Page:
shilling for my feature request [1926]

Mark Brownell gizmotron at
Fri Aug 20 19:42:07 EDT 2004

On Friday, August 20, 2004, at 03:46 PM, Alex Tweedly wrote:

> At 10:27 20/08/2004 -0700, Mark Brownell wrote:
>> Hi,
>> I finally found what I was looking for in the basic core for all my
>> pull-parser needs. With the help of those at Run Rev this was found:
> Sorry Mark, I'm going to have to ask for another lesson :-)
> How does this proposal help with a pull-parser ?

It replaces the need to run a loop to find all instances of a tag. If 
you control the schema type of the XML and write it so that pulling the 
information makes the pull-parser design optimal then you have a simple 
fast solution. If you need to validate then use a standard XML parser. 
So adding to the example:

  get matchGlobal("<a>foo</a><a>bar</a><a>baz</a>", "<a>") would give
   it[1] = 1
   it[2] = 10
   it[3] = 20

get matchGlobal("<a>foo</a><a>bar</a><a>baz</a>", "</a>") would give
   it[1] = 7
   it[2] = 17
   it[3] = 27

so I would use:
put get matchGlobal(myString", "<a>") into startTagArray
put get matchGlobal(myString", "</a>") into endTagArray
put char ( startTagArray[1] +3) to (endTagArray[1] - 1) of mystring 
into A1-1
put char ( startTagArray[2] +3) to (endTagArray[2] - 1) of mystring 
into A2-1
put char ( startTagArray[3] +3) to (endTagArray[3] - 1) of mystring 
into A3-1

My XML example uses 3 instances of "<a>" tag-sets for each instance of 

So if I were to encapsulate these three previous sets into multiple 
sets with another tag-set I could create an array of "<task>" sets.

So this:

put get matchGlobal(myString", "<task>") into startTagArray
put get matchGlobal(myString", "</task>") into endTagArray

So I have the start points and end points for each respective 
occurrence of a tag-sets, "<task>".

All I have to do is use them to populate an array. (the old tried and 
true way that is)

Now this matchGlobal( ) function is starting to get faster than using 
an array because you have to loop through the array and this thing can 
drop that loop step. You know how offset() has the ability to start the 
next search after a certain point. Well you could use this 
matchGlobal() function to find the resultant contents of an "<a>" set  
that matched your search and then build a pulled array from the 
numerical numbers that were just below in the startTagArray[?] and just 
above in the endTagArray[?] for each instance found of "<a>" that fits.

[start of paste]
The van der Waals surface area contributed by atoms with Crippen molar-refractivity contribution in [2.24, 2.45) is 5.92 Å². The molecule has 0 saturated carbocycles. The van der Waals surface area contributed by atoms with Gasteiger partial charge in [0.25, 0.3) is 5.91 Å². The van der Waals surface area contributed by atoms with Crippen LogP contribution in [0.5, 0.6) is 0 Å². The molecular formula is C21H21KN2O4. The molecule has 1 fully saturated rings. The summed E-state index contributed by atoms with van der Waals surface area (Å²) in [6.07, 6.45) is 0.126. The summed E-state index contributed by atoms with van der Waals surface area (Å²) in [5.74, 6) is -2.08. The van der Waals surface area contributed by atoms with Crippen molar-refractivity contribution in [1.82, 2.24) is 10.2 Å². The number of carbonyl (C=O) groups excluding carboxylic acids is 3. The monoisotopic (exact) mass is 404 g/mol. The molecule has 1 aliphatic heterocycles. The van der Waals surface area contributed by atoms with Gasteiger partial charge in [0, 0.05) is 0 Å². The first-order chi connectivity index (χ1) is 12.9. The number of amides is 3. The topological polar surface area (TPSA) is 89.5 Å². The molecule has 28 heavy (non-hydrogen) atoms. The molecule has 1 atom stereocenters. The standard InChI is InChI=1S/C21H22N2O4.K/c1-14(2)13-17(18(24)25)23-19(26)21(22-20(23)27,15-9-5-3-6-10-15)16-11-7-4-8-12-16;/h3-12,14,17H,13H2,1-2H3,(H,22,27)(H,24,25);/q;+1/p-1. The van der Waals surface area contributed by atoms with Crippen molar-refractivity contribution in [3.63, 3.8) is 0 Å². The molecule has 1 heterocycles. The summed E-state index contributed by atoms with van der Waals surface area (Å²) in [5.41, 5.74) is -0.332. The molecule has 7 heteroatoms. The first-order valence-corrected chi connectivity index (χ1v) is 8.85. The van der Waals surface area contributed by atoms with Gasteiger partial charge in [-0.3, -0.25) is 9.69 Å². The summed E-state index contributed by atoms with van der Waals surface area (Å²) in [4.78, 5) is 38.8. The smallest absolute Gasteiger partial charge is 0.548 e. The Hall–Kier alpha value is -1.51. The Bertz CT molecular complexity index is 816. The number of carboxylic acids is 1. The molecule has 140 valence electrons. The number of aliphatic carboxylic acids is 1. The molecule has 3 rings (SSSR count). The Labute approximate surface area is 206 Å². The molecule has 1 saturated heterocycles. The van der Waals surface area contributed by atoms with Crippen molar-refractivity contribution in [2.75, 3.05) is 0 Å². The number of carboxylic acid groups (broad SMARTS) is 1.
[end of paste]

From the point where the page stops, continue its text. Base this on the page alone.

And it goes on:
itS[1] = 1
   itS[2] = 10
   itS[3] = 20

   itE[1] = 7
   itE[2] = 17
   itE[3] = 27

If the one I like is at  char 14 so I build the data from char (itS[2] 
+ 3) to (itE[2] - 1)

All I need is a quick way to loop once through the itS[] and itE[] 
arrays to get the ones that I want. I should be able to do this in one 
pass through the arrays. I might add that I'm now not storing my data 
in an "<task>" data array. MyString is now the permanent container of 
data and subject to high speed   changes using the replace function. If 
I can control the XML schema then I can make this pull technique negate 
the use of databases and just use the data in the XML state. I can't 
wait to test the results on MTML were currently pages are stored in 
each numerical key of an array receptively {1], [2], [3]. etc...

> This looks (simply) like a scheme to do fast searching for multiple 
> occurrences of a string; could give a significant speed gain over 
> repeated calls to offset, if only because the B-M setup time can be 
> done once rather than each call (or each call with caching), as well 
> as the speed gain from a single call versus multiple calls.

That's what I think also.

> But this seems less useful than your earlier
>    split by string1 to string2
> proposal, which would (more obviously) allow incremental parsing.

This "split by string1 to string2" idea put it into an array. I think 
that matchGlobal() might be faster if the loop through that "split by" 
array is eliminated.

I could use a form of repeat that exits after my target is greater than 
the last result of looping through the matchGlobal( ) arrays. Anyway I 
would search for the fastest repeat technique to get the start and end 
points I was interested in.

It all means less arrays and less trips through arrays using repeat 

> Not that that means it wouldn't be a useful high-speed parsing 
> technique - I just don't see how it could be used to create a 
> pull-parser.-- Alex.



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